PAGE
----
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gsoap with its tools wsdl2h and soapcpp2 provided me with a soapStub.h file containing the following:

class SOAP_CMAC ns2__SOAPKunden
    std::string *adresszusatz; 
    // ...
    virtual int soap_type() const { return 7; }
    // ...
    ns2__SOAPKunden() : adresszusatz(NULL), x(NULL) { }   // left out all member init.
    virtual ~ns2__SOAPKunden() { }

I start with a small app using the class to populate objects with data from informix DB.

But to compile successfully i have to leave away all the virtual stuff - i found many postings about this error and use of virtual members in subclasses - otherwise i get

main.o: In function `ns2__SOAPKunden::ns2__SOAPKunden()':
main.cpp:(.text._ZN15ns2__SOAPKundenC1Ev[ns2__SOAPKunden::ns2__SOAPKunden()]+0xf): undefined reference to `vtable for ns2__SOAPKunden'
main.o: In function `ns2__SOAPKunden::~ns2__SOAPKunden()':
main.cpp:(.text._ZN15ns2__SOAPKundenD1Ev[ns2__SOAPKunden::~ns2__SOAPKunden()]+0x13): undefined reference to `vtable for ns2__SOAPKunden'
collect2: ld returned 1 exit status

I admit after years of scripting only it's very hard for me to make sense of C++ code... I want to ask for any advice what to try next. My class is no derived class, is for example what makes me wonder.

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If you are not using derived classes, why is the function virtual? –  John Dibling Jan 4 '11 at 15:57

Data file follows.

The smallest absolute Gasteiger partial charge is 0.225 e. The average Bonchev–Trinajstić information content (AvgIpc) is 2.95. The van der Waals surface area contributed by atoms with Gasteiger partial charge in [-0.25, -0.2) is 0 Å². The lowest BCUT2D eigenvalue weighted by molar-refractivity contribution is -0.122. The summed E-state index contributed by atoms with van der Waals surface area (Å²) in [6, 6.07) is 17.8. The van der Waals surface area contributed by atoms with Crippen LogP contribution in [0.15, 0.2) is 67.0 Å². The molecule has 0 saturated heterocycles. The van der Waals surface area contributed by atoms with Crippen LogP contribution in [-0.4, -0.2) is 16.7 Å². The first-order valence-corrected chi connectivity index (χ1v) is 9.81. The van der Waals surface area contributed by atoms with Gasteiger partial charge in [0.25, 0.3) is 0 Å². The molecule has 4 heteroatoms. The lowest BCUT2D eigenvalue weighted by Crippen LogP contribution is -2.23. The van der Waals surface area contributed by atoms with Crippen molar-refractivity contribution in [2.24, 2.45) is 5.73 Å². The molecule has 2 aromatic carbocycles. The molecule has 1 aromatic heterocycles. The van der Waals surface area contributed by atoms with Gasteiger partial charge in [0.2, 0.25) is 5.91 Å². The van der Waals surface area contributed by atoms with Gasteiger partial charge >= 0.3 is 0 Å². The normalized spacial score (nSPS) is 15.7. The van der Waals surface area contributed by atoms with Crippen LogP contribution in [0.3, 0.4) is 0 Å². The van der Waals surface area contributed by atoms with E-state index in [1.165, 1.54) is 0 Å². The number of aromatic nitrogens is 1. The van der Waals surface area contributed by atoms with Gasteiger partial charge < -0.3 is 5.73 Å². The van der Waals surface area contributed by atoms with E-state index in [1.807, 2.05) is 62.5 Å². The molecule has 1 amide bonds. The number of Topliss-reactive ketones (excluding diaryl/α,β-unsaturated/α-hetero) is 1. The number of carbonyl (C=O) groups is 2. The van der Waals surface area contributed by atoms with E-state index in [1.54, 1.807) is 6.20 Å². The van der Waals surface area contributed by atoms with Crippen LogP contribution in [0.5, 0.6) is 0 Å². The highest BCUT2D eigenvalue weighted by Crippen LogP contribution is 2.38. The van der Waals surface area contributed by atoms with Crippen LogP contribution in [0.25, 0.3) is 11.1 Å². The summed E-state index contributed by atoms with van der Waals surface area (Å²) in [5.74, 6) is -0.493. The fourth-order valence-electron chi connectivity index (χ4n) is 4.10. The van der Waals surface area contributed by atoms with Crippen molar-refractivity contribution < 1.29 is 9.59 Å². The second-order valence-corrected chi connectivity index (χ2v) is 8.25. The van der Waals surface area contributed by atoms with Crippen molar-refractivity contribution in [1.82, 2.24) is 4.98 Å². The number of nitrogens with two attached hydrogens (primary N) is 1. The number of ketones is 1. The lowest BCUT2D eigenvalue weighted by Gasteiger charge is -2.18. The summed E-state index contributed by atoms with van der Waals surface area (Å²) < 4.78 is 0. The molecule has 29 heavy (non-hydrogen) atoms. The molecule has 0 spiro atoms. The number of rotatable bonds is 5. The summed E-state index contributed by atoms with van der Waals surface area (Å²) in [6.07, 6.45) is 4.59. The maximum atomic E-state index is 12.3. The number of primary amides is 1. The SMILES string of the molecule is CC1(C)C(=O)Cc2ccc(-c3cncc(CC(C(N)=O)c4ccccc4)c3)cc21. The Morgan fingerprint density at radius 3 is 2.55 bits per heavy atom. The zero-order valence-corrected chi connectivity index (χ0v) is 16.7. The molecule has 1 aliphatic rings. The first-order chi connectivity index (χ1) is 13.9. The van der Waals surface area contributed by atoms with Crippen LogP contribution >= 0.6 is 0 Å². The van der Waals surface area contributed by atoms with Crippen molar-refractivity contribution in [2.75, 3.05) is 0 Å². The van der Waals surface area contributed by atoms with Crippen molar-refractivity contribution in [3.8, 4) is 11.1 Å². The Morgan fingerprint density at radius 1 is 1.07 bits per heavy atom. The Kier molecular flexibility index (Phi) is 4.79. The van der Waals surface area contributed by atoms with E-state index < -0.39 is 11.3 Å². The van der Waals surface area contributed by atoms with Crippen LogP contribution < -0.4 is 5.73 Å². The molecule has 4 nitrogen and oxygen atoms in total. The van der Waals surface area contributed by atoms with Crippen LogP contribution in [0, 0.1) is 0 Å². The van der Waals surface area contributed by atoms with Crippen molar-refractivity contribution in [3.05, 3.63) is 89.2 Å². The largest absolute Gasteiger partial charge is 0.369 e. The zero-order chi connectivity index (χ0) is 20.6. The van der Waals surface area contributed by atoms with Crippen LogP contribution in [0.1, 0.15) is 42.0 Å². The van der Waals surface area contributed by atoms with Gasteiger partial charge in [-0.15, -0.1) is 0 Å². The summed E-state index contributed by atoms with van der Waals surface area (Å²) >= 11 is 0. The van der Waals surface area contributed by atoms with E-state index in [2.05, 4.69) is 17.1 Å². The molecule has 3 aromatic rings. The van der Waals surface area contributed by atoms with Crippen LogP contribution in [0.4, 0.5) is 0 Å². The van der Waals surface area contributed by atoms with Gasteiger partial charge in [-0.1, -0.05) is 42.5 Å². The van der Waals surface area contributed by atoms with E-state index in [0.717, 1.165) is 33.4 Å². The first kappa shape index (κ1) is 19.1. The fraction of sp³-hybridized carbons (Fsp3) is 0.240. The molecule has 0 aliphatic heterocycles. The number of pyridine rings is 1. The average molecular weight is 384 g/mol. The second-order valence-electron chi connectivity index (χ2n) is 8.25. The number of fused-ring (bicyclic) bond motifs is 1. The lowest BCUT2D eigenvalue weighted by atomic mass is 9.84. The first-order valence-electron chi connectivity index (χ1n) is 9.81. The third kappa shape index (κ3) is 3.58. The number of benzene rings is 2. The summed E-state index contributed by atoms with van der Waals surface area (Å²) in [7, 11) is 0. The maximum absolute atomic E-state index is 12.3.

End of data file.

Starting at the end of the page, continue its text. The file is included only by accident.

1 Answer 1

up vote 12 down vote accepted

The error means that the virtual table has not been correctly compiled/linked in the final binary (executable or library). There are two common circumstances that lead to this error:

  • you are not linking the object file that includes the virtual table definitions --i.e. you compiled soapStub.cpp into soapStub.o, but did not add that binary to the linker command line.
  • the compiler is not generating the virtual table anywhere, so even if you are including all object files, that does not include the virtual table.

The second case is the hardest to identify for non-experienced developers, and can be caused by a class that is defined in the header and contains virtual functions. If all the virtual functions are defined inlined, the compiler will generate the virtual table in all translation units that include the header, and mark it as a weak symbol so that the linker can discard them, but if you later add a new virtual method and you leave it undefined in the header --or if you remove the definition from one of the virtual functions--, then the compiler will not generate the virtual table in each translation unit, but only in the one that defines those functions.

Things to check:

  • you are linking all object files
  • either all virtual functions are defined inline in the class definition or you have a .cpp that defines the virtual functions and you are linking that in.
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The problem can be that one has declared the destructor in one's derived class, but not defined it. Is that situation covered here? –  Moberg Mar 12 '14 at 11:48
@Moberg: Yes, the second case. Some compilers (gcc among them) will generate the vtable in a single translation unit. GCC will define the vtable only in the translation unit that contains the first (in declaration order) non-inline virtual function, which in many cases will be the destructor (often class definitions start with constructors/destructors) –  David Rodríguez - dribeas Mar 13 '14 at 2:28
Clang has a -Wweak-vtable warning for this (I found out by chance when trying -Weverything on a header-only library) –  TemplateRex Jun 1 '14 at 8:46

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